An all-in-one grading system, SpeedGrader allows instructors to see when assignments were submitted as well as grade assignments within a special browser. This browser has one frame for the assignment itself (converting it, regardless of format) and then another frame which allows instructors to give written, audio or video feedback to the student. Rubrics can also be linked to assignments in SpeedGrader. The SpeedGrader app can be downloaded from iTunes for your iPhone/iPad and for for use on-the-go.


The Gradebook lets instructors view grades for all the CANVAS classes they are teaching, notify students of their grades in a variety of formats, and inform instructors of student performance — particularly those students who may need additional help. The Gradebook also allows instructors to create custom grading and weighting scales, compare data across course sections and download grades for offline use.


CANVAS has an interactive Rubric tool where instructors can create and use course rubrics directly within the SpeedGrader.

Course Statistics

In the Settings section of the Course Menu, instructors can view overall course statistics such as page views, log-ins and assignment submission data. 

Student Interactions Report

In the Grades tool the Student Interactions Report shows instructors current, final and ungraded assignments.

All instructors using CANVAS are required to submit their grades by college deadlines and in accordance with current PCC protocol. It is a best practice in distance education for instructors to archive their grades and grade documentation for each online and hybrid course section from the LMS site. For this reason, all Gradebooks in CANVAS must be downloaded and archived.

Academic Honesty and Authentication

Academic honesty and student authentication (verification of a student’s identity) in distance education often go hand in hand. Because of the lack of face-to-face classroom time, it can be difficult for instructors to know if the student enrolled in the class is the actual person who is logging in and turning in their own work. The following sections provide information about PCC’s policies on academic honesty and some suggestions for ensuring academic integrity and authentication in the online environment.

All distance education courses currently follow the Pasadena Area Community College District policy for Student Conduct and Academic Honesty.

Policy Guidelines

Conduct prohibited by the College:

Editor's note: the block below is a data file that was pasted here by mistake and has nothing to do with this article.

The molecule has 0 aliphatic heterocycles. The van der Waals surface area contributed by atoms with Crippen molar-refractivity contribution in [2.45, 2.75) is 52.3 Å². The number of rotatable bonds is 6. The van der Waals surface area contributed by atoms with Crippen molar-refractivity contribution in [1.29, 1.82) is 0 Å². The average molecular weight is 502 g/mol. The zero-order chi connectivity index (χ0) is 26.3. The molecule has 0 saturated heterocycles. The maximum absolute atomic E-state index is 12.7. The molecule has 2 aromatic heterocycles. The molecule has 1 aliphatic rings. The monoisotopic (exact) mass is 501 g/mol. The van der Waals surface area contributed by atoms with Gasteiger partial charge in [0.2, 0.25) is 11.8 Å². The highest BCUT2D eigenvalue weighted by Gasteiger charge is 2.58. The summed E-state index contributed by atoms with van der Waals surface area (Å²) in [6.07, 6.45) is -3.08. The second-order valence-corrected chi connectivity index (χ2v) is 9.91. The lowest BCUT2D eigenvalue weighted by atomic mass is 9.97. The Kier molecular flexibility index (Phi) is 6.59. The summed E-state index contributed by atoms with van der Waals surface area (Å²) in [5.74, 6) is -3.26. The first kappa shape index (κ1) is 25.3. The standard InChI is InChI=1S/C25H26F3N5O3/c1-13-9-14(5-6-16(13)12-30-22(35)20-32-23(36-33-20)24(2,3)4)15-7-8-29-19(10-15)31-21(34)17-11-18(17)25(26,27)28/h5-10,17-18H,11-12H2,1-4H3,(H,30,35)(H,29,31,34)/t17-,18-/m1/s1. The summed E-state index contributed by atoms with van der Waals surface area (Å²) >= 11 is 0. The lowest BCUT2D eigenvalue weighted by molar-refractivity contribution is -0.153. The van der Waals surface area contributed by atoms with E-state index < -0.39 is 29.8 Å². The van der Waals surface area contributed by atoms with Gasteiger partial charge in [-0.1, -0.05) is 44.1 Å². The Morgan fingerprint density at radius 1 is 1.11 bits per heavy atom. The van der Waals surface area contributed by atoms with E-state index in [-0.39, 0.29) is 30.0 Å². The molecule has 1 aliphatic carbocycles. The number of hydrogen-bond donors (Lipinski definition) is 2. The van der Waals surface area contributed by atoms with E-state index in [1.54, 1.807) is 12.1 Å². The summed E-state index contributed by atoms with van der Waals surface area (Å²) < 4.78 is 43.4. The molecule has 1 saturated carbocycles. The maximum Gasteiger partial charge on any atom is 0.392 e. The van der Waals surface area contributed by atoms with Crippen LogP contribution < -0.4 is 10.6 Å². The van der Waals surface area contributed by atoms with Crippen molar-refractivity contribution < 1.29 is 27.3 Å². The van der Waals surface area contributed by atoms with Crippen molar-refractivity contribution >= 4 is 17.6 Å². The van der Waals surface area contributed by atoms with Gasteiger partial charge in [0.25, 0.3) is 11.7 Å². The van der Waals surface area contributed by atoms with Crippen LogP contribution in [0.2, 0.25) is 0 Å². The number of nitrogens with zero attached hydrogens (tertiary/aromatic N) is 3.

1. Dishonesty, such as cheating, plagiarism, fabrication, or knowingly furnishing false information to the College or its officials; intentionally or knowingly helping or attempting to help another commit an act of dishonesty.

2. Unauthorized use of computers and telecommunication resources, including but not limited to:

  • Unauthorized entry into a file to use, read, or change the contents, or for any other purpose;
  • Unauthorized transfer of a file;
  • Unauthorized use of another individual’s identification and password;
  • Use of computing facilities to interfere with the work of another student, faculty member or College official;
  • Use of computing and telecommunications resources to send obscene or abusive messages.

What This Means for Distance Education

The guidelines for academic honesty in face-to-face courses also apply to students in online and hybrid courses. Plagiarism, disruptive behavior (such as improper discussion posts or poor netiquette) and taking an exam for someone else are all violations of student conduct guidelines. 

There is little evidence to suggest that online and hybrid students are more likely to cheat. In fact, the few studies that have researched this issue found that online students were less likely to engage in academic dishonesty than those in face-to-face classes. In part this may be because of the nature of the distance education environment where, because of regular effective contact guidelines, instructors often have more interactions with individual students.

Students who are able to learn at their own speed and who are provided with many different forms of alternative assessments may also be less likely to ‘panic cheat’, that is, impulsively cheat during an exam (Stuber-McEwen, Wiseley & Hoggat).

Perhaps the biggest challenge in the distance education environment is student authentication. Using PCC’s LMS secure login system and incorporating best practices for regular effective contact — such as getting to know students and their writing styles — are effective means to help to ensure that students registered for the course are truly the ones contributing to it. For instructors teaching hybrid courses with proctored exams on campus, this may be less of an issue than for those who are teaching fully online courses for high stakes exams.

Creating Guidelines for Academic Honesty

  • Clearly explain what constitutes cheating, plagiarism and proper netiquette.
  • Establish classroom guidelines in your online syllabus for the types of behavior that are appropriate and inappropriate.
  • Provide students with standards for groupwork and how those differ from unauthorized collaboration on class projects.
  • Let students know what the consequences will be for academic dishonest behavior.

Preventing Plagiarism

  • Raise students’ awareness by designing rules for academic honesty and classroom behavior as part of an initial class activity.
  • Provide external resources on how to avoid plagiarism (for example, Purdue OWL’s page on plagiarism).
  • Give students examples and/or provide activities describing how to properly cite sources and how to paraphrase properly.
  • Ask students to provide their source material as part of each formal writing assignment.
  • Create a range of authentic assessments in the course design that measure critical thinking skills and knowledge integration instead of relying solely on objective tests.
  • Use test banks which randomize questions and answers on objective tests.